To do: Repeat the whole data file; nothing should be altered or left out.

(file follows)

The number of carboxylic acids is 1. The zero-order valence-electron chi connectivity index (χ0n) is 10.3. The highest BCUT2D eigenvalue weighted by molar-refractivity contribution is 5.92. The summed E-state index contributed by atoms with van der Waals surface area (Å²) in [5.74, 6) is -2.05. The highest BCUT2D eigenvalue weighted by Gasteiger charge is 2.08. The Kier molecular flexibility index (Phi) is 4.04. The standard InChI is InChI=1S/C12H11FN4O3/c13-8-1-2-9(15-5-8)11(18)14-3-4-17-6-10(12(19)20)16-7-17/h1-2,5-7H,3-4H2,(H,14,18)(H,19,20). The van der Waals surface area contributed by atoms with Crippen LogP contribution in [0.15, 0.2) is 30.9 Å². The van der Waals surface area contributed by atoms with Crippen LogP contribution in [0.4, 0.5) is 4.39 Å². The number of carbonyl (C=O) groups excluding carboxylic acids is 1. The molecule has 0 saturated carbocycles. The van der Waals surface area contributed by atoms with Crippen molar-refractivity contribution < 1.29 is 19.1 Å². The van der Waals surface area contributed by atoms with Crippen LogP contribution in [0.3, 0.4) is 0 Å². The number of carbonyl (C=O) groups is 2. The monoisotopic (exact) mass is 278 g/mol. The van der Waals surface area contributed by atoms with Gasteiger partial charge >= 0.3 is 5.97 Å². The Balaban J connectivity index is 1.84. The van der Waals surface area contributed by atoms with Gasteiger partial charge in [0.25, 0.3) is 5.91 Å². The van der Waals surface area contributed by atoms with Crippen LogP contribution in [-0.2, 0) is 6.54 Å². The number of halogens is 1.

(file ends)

The number of carboxylic acids is 1. The zero-order valence-electron chi connectivity index (χ0n) is 10.3. The highest BCUT2D eigenvalue weighted by molar-refractivity contribution is 5.92. The summed E-state index contributed by atoms with van der Waals surface area (Å²) in [5.74, 6) is -2.05. The highest BCUT2D eigenvalue weighted by Gasteiger charge is 2.08. The Kier molecular flexibility index (Phi) is 4.04. The standard InChI is InChI=1S/C12H11FN4O3/c13-8-1-2-9(15-5-8)11(18)14-3-4-17-6-10(12(19)20)16-7-17/h1-2,5-7H,3-4H2,(H,14,18)(H,19,20). The van der Waals surface area contributed by atoms with Crippen LogP contribution in [0.15, 0.2) is 30.9 Å². The van der Waals surface area contributed by atoms with Crippen LogP contribution in [0.4, 0.5) is 4.39 Å². The number of carbonyl (C=O) groups excluding carboxylic acids is 1. The molecule has 0 saturated carbocycles. The van der Waals surface area contributed by atoms with Crippen molar-refractivity contribution < 1.29 is 19.1 Å². The van der Waals surface area contributed by atoms with Crippen LogP contribution in [0.3, 0.4) is 0 Å². The number of carbonyl (C=O) groups is 2. The monoisotopic (exact) mass is 278 g/mol. The van der Waals surface area contributed by atoms with Gasteiger partial charge >= 0.3 is 5.97 Å². The Balaban J connectivity index is 1.84. The van der Waals surface area contributed by atoms with Gasteiger partial charge in [0.25, 0.3) is 5.91 Å². The van der Waals surface area contributed by atoms with Crippen LogP contribution in [-0.2, 0) is 6.54 Å². The number of halogens is 1.